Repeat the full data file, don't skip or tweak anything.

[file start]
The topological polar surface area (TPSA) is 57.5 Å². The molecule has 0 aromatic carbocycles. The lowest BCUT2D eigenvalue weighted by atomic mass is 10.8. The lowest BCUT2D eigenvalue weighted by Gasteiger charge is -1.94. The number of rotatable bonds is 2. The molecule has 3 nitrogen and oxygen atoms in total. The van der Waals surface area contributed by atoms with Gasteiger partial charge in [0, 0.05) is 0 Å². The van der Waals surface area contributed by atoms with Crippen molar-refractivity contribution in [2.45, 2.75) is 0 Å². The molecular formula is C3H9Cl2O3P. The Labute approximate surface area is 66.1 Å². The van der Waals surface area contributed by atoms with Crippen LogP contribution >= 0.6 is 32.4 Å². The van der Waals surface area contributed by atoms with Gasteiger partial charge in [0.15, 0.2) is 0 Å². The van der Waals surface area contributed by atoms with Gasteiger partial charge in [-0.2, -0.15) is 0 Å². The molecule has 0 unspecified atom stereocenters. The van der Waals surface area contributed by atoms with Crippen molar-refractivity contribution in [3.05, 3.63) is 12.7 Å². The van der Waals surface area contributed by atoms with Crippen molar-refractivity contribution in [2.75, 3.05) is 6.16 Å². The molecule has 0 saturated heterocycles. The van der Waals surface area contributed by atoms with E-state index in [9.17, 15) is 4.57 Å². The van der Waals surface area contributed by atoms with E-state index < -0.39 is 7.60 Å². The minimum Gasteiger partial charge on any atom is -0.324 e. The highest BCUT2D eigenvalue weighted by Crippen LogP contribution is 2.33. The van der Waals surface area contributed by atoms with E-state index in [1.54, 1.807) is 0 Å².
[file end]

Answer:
The topological polar surface area (TPSA) is 57.5 Å². The molecule has 0 aromatic carbocycles. The lowest BCUT2D eigenvalue weighted by atomic mass is 10.8. The lowest BCUT2D eigenvalue weighted by Gasteiger charge is -1.94. The number of rotatable bonds is 2. The molecule has 3 nitrogen and oxygen atoms in total. The van der Waals surface area contributed by atoms with Gasteiger partial charge in [0, 0.05) is 0 Å². The van der Waals surface area contributed by atoms with Crippen molar-refractivity contribution in [2.45, 2.75) is 0 Å². The molecular formula is C3H9Cl2O3P. The Labute approximate surface area is 66.1 Å². The van der Waals surface area contributed by atoms with Crippen LogP contribution >= 0.6 is 32.4 Å². The van der Waals surface area contributed by atoms with Gasteiger partial charge in [0.15, 0.2) is 0 Å². The van der Waals surface area contributed by atoms with Gasteiger partial charge in [-0.2, -0.15) is 0 Å². The molecule has 0 unspecified atom stereocenters. The van der Waals surface area contributed by atoms with Crippen molar-refractivity contribution in [3.05, 3.63) is 12.7 Å². The van der Waals surface area contributed by atoms with Crippen molar-refractivity contribution in [2.75, 3.05) is 6.16 Å². The molecule has 0 saturated heterocycles. The van der Waals surface area contributed by atoms with E-state index in [9.17, 15) is 4.57 Å². The van der Waals surface area contributed by atoms with E-state index < -0.39 is 7.60 Å². The minimum Gasteiger partial charge on any atom is -0.324 e. The highest BCUT2D eigenvalue weighted by Crippen LogP contribution is 2.33. The van der Waals surface area contributed by atoms with E-state index in [1.54, 1.807) is 0 Å².